Thoughts on a trial 77

It should not need to be said, but – no, not all American blacks think that George Zimmerman should have been found guilty of killing Trayvon Martin.

Our interest is always in what a person thinks and says, not in his or her race or color. But President Obama (we think we must be having a bad dream every time we write those two words!), Attorney General Eric Holder, their sycophants in the media, and the Left in general have made George Zimmerman’s trial for second-degree murder (or failing that, manslaughter), and his acquittal, a race issue. And the media are presenting the story as though the man’s acquittal – on solid grounds, in a case that should never have brought to court anyway – has been taken as an outrageous miscarriage of justice by Black America as a solid whole (as if there were or could be such a thing).

But here are the opinions (some slightly shortened by us) of several black conservatives, members of the Project 21* black leadership network, who dissent from that opinion:

Horace Cooper – co-chairman of Project 21, is a former law professor and former congressional leadership staff member:

While I’m thrilled with this outcome, it should never have come to this. This case should never have been brought forward. The grand jury should never have been bypassed and Judge Nelson should never have allowed this case to get this far. There’s a reason the investigating officer refused to support an arrest, there’s a reason the state’s attorney refused to prosecute and there’s a reason the grand jury was bypassed. There was no substantial evidence corroborating the state’s case and a whole heck of evidence supporting Mr. Zimmerman. The rush to arrest and indict Zimmerman merely to appease the media or race-based interest groups not only jeopardized Mr. Zimmerman’s rights and liberty, but the precedent suggests that all of our rights could be infringed.

Darryn “Dutch” Martin –  a member of Project 21 and a former member of the American diplomatic corps:

… It needs to be understood that the case against George Zimmerman for the death of Trayvon Martin was not supposed to be about race. It was always about self-defense. Zimmerman’s defense team proved this and the jury concurred. Justice has been served. …

Lisa Fritsch – a member of Project 21, tea party activist, author and talk radio host:

Despite a not guilty verdict, we must remember that George Zimmerman is not truly free. This trial will forever remain in his mind for his remaining days. Our hope should be that this trial and verdict will unite the Florida community and this country and be a healing testimony to what happens when we think the worst of one another first. In this case, it felt as if our very country were on trial for racial prejudice. The not guilty verdict should make us reflect on what it means to give the benefit of the doubt before judging harshly and deciding one’s actions are racially motivated. The final question for every community is how we can protect our youth from a system of violence and a lifestyle that nearly guarantees they will find trouble. Zimmerman, Trayvon Martin’s family and more urban Americans will hopefully use this case and verdict as an opportunity to correct that system.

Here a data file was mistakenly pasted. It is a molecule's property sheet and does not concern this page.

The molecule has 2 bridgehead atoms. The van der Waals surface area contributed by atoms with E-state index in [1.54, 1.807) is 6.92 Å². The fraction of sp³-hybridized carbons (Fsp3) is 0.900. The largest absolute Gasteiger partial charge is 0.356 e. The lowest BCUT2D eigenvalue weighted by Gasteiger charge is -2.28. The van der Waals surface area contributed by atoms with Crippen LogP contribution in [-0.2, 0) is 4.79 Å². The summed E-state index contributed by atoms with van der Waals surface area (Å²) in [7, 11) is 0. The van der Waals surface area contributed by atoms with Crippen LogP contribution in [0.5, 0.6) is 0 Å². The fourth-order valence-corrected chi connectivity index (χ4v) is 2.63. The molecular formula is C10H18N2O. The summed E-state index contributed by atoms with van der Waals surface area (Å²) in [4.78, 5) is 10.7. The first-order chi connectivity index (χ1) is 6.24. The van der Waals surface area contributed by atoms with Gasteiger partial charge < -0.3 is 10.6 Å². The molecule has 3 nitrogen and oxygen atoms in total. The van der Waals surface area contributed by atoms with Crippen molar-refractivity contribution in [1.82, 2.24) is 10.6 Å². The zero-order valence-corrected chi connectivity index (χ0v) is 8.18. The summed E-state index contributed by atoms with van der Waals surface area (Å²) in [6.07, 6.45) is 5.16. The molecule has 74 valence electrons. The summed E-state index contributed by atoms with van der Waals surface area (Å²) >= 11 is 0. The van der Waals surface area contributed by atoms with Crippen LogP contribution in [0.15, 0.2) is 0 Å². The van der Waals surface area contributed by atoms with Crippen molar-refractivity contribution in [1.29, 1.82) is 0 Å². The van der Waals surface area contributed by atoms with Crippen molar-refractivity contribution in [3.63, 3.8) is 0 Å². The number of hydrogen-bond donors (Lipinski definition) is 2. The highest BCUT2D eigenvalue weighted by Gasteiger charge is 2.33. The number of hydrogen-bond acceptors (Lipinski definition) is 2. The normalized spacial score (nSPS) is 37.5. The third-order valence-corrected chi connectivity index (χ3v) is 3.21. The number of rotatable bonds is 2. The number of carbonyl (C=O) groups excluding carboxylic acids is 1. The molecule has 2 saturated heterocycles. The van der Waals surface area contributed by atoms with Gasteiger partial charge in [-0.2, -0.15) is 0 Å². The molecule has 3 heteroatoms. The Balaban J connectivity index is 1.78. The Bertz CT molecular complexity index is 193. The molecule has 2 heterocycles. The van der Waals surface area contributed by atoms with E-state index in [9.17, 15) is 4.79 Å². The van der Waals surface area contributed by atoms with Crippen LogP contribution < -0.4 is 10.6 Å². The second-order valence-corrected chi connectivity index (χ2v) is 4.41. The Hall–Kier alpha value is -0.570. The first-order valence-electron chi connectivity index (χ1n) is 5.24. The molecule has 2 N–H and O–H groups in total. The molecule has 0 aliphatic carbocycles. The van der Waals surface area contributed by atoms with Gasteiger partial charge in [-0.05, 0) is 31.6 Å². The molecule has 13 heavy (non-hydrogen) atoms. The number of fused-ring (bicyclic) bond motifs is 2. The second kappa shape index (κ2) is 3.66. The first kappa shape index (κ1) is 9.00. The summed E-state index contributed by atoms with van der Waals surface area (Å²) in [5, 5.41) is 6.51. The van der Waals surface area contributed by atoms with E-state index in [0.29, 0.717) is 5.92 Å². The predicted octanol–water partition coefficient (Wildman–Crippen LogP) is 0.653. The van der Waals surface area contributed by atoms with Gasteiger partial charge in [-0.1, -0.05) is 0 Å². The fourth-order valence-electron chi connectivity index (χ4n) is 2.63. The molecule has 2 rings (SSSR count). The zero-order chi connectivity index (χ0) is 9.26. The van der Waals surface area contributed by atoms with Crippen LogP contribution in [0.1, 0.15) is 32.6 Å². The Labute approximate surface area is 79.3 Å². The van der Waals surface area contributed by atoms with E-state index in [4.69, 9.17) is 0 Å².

Hughey Newsome – a Project 21 member, financial expert and the Washington representative for the Move-On-Up.Org black political organization:

Everything about the verdict can be wrapped up by considering the post-verdict comments of Zimmerman attorney Mark O’Mara. While many may feel that O’Mara’s comment about charges not being filed against Zimmerman if Zimmerman were black may seem insensitive … his subsequent comments about the need for a civil rights discussion in regards to African-American males are timely despite his feeling it is irrelevant to this case. Those saying the value placed on an African-American male is diminished in today’s society must now ask themselves, if this is believed to be true, what is causing this phenomenon? So many in the media and entertainment industries seem to profit off perpetuating the image of the African-American male as violent and sexual animals, but this is then ignored in order to complain about overt racism that is mostly marginalized in today’s society. This gets us no closer to solving the problem at hand.

Emery McClendon  – a Project 21 member and tea party activist:

We must stop looking at issues from a racial context and stand together as one America …  To use a familiar phrase these days, let’s not stay ‘stuck on stupid’ and move on to heal our land. We have so much to be thankful for. For too long, people such as the NAACP’s Ben Jealous and Al Sharpton and Jesse Jackson have spoke out in hate and ignorance and found placement in the media. It’s time to stop the madness. We must turn the tide. If we put as much time into restoring our Constitution as we did into the Zimmerman trial, America would be a better place for all of us.”

*From the same source:

Project 21 was formed in 1992 when the riots following the verdict in the Rodney King case revealed a need to highlight the diversity of opinion within the black community. For over 20 years, the volunteer members of the Project 21 black leadership network have provided conservative and free-market perspectives that, until that time, were largely unknown or ignored by the establishment media.